FORSYTH COUNTY, N.C. — C.G. Hill Memorial Park is the epitome of serenity, according to the Winston-Salem Journal.
Shimmering rays of sunshine illuminate the glistening pond, and the canopy of greenery provides an escape, not only from the hot sun, but also the outside world. Burly trees sway gently in the wind as if dancing to the melody of the robins flitting through the air.
A frog’s hoarse croak rings out. Then silence.
Who knew a place like this could exist just a few minutes’ drive from the often hectic traffic on Reynolda and Yadkinville roads.
The 73-acre park — on Balsom Road in Pfafftown, just down the street from Reagan High School — features two paved jogging trails, a pond, a picnic area with grills and a charming wooden gazebo nestled in the woods.
But despite the park’s many amenities, C.G. Hill is a well-kept secret.
It’s a place Jeff Sanders likes to go to think.
“There’s never anyone here,” Sanders, of Pinnacle, said. “It’s peaceful. Quiet.”
The park is the ideal place to go fishing on a lazy Sunday with its 2½-acre stocked pond, and is a prime place to catch catfish, he said.
Although he said the fishing is his favorite part of the park, it has other intriguing aspects, including its history.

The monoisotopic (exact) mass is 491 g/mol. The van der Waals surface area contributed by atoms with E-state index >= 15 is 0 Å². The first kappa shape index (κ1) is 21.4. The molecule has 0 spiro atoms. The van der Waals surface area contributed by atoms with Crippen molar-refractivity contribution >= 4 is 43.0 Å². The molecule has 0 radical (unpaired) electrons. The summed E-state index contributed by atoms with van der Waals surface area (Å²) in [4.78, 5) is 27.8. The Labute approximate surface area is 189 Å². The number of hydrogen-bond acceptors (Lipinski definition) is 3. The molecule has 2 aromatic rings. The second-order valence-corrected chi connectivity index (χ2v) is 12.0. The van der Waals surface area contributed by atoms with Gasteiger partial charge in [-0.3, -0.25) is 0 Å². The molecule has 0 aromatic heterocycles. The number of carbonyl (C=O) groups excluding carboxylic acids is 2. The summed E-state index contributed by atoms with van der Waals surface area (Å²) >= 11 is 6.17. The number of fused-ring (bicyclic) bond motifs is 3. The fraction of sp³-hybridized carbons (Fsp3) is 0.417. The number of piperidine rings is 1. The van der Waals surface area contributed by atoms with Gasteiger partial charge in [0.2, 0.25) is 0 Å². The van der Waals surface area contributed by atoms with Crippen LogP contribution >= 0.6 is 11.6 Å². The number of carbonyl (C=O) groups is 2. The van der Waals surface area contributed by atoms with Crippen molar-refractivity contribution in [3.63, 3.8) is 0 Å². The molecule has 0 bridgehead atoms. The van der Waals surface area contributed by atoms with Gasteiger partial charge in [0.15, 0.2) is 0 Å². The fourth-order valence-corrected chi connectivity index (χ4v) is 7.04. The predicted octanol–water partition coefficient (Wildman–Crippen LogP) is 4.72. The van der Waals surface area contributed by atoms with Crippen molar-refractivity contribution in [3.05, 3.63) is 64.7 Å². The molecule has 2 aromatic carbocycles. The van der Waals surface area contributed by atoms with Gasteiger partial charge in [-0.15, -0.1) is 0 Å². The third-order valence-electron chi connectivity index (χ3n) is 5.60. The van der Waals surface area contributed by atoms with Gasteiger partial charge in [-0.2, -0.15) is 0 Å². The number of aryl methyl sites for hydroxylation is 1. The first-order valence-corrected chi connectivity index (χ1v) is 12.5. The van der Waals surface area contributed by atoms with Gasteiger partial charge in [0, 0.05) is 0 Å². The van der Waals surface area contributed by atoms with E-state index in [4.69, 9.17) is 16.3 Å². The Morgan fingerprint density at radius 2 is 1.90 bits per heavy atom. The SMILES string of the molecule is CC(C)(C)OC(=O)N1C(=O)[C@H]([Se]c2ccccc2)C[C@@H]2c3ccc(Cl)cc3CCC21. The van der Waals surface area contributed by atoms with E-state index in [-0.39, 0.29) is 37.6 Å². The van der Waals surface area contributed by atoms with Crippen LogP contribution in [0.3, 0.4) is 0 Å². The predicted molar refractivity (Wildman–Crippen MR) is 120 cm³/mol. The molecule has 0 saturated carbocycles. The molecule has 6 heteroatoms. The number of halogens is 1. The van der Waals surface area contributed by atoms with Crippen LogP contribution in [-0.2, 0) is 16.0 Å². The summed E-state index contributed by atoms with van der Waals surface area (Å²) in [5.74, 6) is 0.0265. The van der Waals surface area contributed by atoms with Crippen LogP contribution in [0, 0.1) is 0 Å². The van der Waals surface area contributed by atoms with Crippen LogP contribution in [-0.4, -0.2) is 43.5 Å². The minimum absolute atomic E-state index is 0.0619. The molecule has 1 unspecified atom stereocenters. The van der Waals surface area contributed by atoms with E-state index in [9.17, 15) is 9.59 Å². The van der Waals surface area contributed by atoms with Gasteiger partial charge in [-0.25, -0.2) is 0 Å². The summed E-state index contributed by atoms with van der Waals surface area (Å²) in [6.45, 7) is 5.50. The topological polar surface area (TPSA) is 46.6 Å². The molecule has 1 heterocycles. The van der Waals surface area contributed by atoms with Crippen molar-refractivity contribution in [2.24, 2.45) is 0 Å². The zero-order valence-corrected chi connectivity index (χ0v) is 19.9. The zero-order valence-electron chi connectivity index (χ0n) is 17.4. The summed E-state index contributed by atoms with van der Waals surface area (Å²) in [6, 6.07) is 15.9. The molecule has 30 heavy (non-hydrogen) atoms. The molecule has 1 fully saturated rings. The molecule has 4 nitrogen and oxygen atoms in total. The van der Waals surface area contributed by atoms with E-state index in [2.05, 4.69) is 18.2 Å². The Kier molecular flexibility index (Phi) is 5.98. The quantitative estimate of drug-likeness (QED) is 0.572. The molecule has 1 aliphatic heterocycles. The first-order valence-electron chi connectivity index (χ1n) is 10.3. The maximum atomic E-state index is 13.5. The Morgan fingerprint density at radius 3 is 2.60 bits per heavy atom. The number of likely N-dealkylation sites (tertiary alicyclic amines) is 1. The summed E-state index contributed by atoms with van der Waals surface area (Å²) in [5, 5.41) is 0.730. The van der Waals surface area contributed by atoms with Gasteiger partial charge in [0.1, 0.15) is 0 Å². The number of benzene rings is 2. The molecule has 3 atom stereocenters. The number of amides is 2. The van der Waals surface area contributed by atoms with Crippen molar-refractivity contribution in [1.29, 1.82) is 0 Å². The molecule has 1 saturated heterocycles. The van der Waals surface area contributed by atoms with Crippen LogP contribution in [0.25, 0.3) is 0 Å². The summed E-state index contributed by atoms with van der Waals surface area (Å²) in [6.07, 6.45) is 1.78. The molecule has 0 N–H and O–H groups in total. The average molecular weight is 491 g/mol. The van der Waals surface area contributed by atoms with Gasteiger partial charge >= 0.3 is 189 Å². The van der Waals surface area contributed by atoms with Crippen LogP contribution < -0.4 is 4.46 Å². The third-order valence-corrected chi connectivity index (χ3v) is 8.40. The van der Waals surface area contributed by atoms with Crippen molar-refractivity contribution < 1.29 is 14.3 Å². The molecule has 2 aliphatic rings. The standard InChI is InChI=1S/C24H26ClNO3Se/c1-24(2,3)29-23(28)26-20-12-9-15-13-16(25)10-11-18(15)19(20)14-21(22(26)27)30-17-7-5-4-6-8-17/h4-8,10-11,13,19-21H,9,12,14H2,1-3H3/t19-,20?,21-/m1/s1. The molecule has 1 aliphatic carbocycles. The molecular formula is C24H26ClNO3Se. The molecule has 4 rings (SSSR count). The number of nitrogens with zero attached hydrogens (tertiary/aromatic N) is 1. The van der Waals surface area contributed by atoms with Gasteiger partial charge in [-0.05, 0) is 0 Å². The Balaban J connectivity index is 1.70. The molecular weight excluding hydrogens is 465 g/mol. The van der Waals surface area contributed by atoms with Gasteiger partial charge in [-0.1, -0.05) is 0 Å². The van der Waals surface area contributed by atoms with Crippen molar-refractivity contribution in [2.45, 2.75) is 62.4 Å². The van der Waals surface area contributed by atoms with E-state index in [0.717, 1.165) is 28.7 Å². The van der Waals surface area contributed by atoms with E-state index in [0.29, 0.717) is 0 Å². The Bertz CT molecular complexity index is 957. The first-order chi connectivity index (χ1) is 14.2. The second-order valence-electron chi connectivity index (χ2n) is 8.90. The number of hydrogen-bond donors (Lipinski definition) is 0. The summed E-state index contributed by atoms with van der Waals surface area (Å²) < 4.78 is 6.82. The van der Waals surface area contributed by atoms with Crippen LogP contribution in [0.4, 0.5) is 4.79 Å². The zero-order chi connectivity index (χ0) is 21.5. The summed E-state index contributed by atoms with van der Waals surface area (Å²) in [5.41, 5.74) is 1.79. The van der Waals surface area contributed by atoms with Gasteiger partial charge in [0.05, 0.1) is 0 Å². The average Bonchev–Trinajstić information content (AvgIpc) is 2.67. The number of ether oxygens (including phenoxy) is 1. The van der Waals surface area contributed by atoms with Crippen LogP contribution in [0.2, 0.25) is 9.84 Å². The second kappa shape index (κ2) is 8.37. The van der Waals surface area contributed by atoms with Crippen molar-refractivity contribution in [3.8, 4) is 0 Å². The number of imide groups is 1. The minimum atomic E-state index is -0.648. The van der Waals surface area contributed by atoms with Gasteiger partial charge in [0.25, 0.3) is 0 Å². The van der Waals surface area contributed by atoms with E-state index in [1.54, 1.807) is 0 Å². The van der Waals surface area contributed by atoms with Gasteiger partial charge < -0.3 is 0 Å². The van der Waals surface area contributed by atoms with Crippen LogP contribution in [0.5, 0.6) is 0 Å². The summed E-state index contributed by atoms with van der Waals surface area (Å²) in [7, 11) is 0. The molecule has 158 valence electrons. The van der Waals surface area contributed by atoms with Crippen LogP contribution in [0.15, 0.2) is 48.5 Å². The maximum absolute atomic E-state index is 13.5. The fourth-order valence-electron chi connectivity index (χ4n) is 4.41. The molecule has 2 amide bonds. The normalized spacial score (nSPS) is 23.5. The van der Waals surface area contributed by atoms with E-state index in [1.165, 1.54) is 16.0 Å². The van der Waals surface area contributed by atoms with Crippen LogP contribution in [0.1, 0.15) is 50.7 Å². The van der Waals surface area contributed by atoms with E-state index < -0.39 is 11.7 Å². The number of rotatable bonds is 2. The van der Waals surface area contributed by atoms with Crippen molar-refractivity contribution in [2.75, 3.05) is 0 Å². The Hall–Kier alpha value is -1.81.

The park property was originally owned by an early Moravian settler, John Jacob Schaub, in the early 1800s.
In 1951, the Schaub family sold the park to Charles G. Hill, who later donated a part of the land to Forsyth County for use as a public park. The county purchased surrounding land, opening the park in 1985.
“Of course, I love the walking trails and I’ve been fishing out here, too, but the history of it all is just so neat,” said Toni Bryant, who has been going to the park for more than 10 years. “It’s hard to imagine Confederate soldiers marching right here where I’m standing, and I just can’t ever get over that big old tree.”
That big old tree is a 500-year-old yellow poplar, one of the largest hardwood trees in the U.S. at 72 feet tall. The tree is hollow after it was struck by lightning centuries ago.
As the story goes, the tree was a place where people hid their possessions during the Revolutionary War. Ed Cline hid a cow and a calf inside the cavity of the tree to keep them from British soldiers.
The tree is often referred to as the “Loving Tree” now because of all the initials carved into the bark by couples over the years.
“The park is such a great place for anyone to come,” Bryant said. “It’s historic, it’s shady, it’s clean and, most of all, it’s peaceful. Can’t we all use a little peace?”